Standby OK de~su is the story of three women who gain employment at a radio and TV production company, and who struggle to find their niche as well as love in a field dominated (it still is!) by men. She’s a great example of a women’s lib writer.

Vídeo promocional para la primera película de Haikara-san ga Tooru

La película se estrenará el 11 de noviembre

La web oficial de las próximas dos películas de Anime adaptación del Manga Haikara-san ga Tooru de Waki Yamato, ha revelado el jueves un vídeo promocional para su primera película. La primera película se estrenará el 11 de noviembre del 2017 y la segunda en algún momento del 2018.

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anonymous asked:

kind of a random question... I was thinking about those fancy ~canon collections (Harvard Classics, Great Books of the Western World, etc) and now I'm wondering, if you were to organize one of these things for shoujo, what would be your picks? like, 30~50 essential shoujo titles?

That’s not a random question, that’s a REALLY HARD question!

Because you said classics, my list ended up being heavy on old stuff. And most of it is really popular titles, I guess because I think being popular and influential and having longevity is a big part of being considered a “classic”. I picked 30! No more than one title from one artist. Not all of these are manga that I, personally, enjoy. Most of them are not my favorite work by these artists. And this list could have been waaaaaay longer, but I was trying to be restrained!!!

Sorted by year of publication:

Princess Knight – Tezuka Osamu (1953, Nakayoshi)
Yuka o yobu umi – Chiba Tetsuya (1959, Shojo Club)
Himitsu no Akko-chan – Akatsuka Fujio (1962, Ribon)
Mahotsukai Sally – Yokoyama Mitsuteru (1966, Ribon)
Honey Honey no suteki na bouken – Mizuno Hideko (1968, Ribon)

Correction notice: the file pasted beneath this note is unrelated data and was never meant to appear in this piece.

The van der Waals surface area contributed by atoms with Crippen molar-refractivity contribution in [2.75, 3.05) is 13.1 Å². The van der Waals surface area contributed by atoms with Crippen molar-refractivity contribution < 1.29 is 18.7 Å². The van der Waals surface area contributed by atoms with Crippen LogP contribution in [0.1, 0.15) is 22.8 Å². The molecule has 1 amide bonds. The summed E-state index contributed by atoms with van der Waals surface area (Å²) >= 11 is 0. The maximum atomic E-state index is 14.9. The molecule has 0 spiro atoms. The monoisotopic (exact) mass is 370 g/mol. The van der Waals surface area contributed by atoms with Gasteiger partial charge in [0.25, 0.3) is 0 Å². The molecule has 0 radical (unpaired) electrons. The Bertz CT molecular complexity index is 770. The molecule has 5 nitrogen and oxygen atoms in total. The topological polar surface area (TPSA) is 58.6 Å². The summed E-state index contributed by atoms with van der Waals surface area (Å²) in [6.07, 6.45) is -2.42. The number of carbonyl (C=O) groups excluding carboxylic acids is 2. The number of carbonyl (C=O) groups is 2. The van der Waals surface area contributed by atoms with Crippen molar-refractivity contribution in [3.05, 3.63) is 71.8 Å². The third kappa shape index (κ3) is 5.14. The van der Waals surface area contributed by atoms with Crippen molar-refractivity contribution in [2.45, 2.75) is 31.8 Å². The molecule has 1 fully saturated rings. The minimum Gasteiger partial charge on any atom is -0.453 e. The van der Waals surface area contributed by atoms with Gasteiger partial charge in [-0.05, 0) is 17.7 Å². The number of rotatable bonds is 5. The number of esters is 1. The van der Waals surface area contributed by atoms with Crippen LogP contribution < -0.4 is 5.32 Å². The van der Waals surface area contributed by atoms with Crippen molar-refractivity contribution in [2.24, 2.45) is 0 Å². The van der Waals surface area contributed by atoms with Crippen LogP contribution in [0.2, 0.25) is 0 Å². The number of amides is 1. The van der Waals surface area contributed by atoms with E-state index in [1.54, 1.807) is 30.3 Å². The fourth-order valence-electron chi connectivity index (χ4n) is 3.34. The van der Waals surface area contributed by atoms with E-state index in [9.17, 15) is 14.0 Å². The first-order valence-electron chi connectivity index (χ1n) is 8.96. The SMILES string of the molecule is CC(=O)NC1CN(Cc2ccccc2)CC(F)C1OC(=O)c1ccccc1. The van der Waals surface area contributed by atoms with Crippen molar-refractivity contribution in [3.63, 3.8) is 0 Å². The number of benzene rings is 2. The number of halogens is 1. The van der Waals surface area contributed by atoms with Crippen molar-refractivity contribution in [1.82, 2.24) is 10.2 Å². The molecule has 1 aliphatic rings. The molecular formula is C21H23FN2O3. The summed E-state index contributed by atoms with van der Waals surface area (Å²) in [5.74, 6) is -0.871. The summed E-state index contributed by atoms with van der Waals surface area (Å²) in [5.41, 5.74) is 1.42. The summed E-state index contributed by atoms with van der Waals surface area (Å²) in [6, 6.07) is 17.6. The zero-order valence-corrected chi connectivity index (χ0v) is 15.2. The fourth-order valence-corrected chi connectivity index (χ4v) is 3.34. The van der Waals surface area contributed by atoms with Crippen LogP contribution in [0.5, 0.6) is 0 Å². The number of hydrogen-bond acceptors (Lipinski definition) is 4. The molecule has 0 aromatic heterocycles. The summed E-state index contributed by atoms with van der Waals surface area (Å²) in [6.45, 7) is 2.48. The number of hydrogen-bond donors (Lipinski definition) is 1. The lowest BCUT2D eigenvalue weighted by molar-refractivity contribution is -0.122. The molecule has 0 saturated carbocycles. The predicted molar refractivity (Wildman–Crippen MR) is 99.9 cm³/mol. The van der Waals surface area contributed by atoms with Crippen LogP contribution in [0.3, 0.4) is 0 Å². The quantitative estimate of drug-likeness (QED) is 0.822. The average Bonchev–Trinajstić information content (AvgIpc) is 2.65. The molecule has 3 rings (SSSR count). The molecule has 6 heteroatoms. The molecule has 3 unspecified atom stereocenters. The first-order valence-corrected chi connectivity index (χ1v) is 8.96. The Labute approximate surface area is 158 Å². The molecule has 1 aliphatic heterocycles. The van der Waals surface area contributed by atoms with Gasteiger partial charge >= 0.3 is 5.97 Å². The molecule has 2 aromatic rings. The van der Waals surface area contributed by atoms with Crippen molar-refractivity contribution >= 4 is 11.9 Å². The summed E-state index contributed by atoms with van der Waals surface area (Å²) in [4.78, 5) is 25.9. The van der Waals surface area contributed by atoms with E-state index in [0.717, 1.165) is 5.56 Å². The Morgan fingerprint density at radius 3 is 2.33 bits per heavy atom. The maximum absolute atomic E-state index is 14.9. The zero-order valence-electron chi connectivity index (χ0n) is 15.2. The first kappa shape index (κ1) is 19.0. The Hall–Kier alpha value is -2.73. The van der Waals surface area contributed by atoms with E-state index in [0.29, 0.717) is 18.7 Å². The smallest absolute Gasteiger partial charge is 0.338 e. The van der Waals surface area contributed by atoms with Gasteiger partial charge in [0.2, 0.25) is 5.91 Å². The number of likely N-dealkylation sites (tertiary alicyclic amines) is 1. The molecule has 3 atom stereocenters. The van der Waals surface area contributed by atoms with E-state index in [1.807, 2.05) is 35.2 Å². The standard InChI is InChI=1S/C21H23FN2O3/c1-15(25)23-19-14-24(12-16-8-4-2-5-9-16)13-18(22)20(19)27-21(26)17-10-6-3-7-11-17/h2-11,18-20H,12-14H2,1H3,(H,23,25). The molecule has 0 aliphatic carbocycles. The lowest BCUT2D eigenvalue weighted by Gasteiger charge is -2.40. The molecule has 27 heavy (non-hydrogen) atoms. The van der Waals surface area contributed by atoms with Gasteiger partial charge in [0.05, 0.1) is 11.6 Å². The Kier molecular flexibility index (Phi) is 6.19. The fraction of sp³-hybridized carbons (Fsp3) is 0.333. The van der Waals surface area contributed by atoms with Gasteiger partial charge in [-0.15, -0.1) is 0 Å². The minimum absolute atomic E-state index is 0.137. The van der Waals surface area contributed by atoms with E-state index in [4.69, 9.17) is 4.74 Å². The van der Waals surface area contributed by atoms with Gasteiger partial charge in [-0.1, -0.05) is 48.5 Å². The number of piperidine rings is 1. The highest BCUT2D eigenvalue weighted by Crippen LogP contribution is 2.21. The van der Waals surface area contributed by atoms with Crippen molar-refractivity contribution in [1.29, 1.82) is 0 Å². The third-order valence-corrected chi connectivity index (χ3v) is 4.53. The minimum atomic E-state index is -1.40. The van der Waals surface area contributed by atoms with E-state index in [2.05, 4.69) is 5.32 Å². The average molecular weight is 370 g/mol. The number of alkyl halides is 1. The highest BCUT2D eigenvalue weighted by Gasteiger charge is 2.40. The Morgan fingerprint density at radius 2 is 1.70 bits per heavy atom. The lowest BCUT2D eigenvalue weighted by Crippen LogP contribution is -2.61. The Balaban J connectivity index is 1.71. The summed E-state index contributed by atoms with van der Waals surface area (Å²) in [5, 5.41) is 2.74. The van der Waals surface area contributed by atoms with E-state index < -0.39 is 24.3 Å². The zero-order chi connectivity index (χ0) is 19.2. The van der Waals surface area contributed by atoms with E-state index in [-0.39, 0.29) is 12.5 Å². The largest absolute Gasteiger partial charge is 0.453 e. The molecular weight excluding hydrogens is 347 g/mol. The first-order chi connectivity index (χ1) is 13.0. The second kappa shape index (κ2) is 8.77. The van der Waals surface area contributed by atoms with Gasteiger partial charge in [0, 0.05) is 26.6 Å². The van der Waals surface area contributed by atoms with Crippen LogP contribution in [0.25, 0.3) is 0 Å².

Poe no ichizoku – Hagio Moto (1972, Betsusatsu Shojo Comic)
Rose of Versailles – Ikeda Riyoko (1972, Margaret)
Aeris no otome-tachi – Satonaka Machiko (1973, Shojo Friend)
Ace o nerae – Yamamoto Sumika (1973, Margaret)
Senrei – Umezu Kazuo (1974, Shojo Comic)
Haikara-san ga tooru – Yamato Waki (1975, Shojo Friend)
Glass Mask – Miuchi Suzue (1976, Hana to yume)
Kaze to ki no uta – Takemiya Keiko (1976, Shojo Comic)
Eroica yori ai o komete – Aoike Yasuko (1976, Princess)
Wata no kunihoshi – Ohshima Yumiko (1978, Lala)
Patalliro! – Maya Mineo (1978, Hana to yume)
Furansu-mado dayori – Tabuchi Yumiko (1978, Ribon)
Hiizuru tokoro no tenshi – Yamagishi Ryoko (1980, Lala)
Yukan kurabu – Ichijo Yukari (1981, Ribon)
Junjo crazy fruits – Matsunae Akemi (1982, Bouquet)
Tokimeki Tonight – Ikeno Koi (1982, Ribon)
Cynical Hysteria Hour – Kubo Kiriko (1982, Lala)
Kissho ten'nyo – Yoshida Akimi (1983, Shojo Comic)
Chibimaruko-chan – Sakura Momoko (1986, Ribon)
Hot Road – Tsumugi Taku (1986, Margaret)
Dobutsu no oishasan – Sasaki Noriko (1987, Hana to yume)
Itazura na kiss – Tada Kaoru (1990, Margaret)
Ten'nen kokekko – Kuramochi Fusako (1994, Chorus)
Kodomo no omocha – Obana Miho (1994, Ribon)
Gokinjo monogatari – Yazawa Ai (1995, Ribon)

ETA self-analysis: I don’t put much value on Nakayoshi in the history of shojo (I could have picked Candy Candy, Ohayo! Spank, Sailor Moon, and/or CCS, but I didn’t); I’m a Shueisha type of shojo reader (their magazines make up half of this list); I consider Ribon, Shojo Comic, and Hana to yume/Lala to be instrumental in the history of shojo; I really didn’t want to put Banana Fish on this list out of spite because she’s done so much better, haha. That sounds about right!